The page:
ch 11 Notes - We the People, Sixth edition by Benjamin...

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Unformatted text preview: We the People, Sixth edition by Benjamin Ginsberg, Theodore J. Lowi, and Margaret Weir Chapter 11. Groups and Interests Interest Group Pluralism James Madisons Federalist #10 provides a basis for understanding the strengths and weaknesses of interest group politics in the United States. By a faction I understand a number of citizens, whether amounting to a majority or minority of the whole, who are united and actuated by some common impulse of passion, or of interest, adverse to the rights of other citizens, or to the permanent and aggregate interests of the community.--James Madison, Federalist #10 Madison believed that by expanding the number of factions in a society, you could render factions less dangerous to the rights of others or the interests of the community. Pluralism: the theory that all interests are and should be free to compete for influence in the government, with an outcome of compromise and moderation The Character of Interest Groups Interest Groups form: To increase the chance that their views will be heard To influence government To represent interests and encourage political participation Some interest groups organize because they have a direct economic interest in government policies. Examples of such business and agricultural groups include: National Association of Manufacturers American Farm Bureau Federation Organized labor organizations are important interest groups in Washington politics. Examples include: AFL-CIO Teamsters International Lady Garment Workers Union Professional associations like the American Medical Association American Bar Association also try to influence the government. Some groups, like public interest groups and ideological groups...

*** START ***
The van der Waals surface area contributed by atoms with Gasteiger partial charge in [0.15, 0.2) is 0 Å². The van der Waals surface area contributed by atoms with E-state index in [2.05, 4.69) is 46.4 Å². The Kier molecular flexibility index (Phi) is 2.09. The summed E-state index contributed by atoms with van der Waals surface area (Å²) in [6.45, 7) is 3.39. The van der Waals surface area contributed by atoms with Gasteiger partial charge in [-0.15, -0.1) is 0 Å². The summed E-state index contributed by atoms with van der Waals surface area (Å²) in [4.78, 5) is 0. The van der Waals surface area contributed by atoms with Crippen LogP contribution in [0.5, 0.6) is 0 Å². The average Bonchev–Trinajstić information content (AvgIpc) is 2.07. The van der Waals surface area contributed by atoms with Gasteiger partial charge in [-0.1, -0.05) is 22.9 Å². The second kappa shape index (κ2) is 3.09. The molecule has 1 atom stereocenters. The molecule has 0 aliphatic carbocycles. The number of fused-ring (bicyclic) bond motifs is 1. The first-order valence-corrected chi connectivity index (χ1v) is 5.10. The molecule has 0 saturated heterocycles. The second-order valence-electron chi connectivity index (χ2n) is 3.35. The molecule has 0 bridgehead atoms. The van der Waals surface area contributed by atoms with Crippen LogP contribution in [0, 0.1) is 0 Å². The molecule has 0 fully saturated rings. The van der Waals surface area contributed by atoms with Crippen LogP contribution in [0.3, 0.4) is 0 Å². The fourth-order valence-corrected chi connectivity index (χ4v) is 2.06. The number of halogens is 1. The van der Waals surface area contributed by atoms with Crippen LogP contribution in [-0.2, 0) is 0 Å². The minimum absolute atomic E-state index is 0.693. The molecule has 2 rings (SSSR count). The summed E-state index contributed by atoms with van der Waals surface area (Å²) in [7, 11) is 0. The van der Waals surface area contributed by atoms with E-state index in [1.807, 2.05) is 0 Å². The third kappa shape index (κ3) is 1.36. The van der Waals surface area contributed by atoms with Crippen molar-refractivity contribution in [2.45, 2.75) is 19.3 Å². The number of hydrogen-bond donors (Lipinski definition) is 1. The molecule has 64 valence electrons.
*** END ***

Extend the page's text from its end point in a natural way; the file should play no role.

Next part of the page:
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ch 11 Notes - We the People, Sixth edition by Benjamin...

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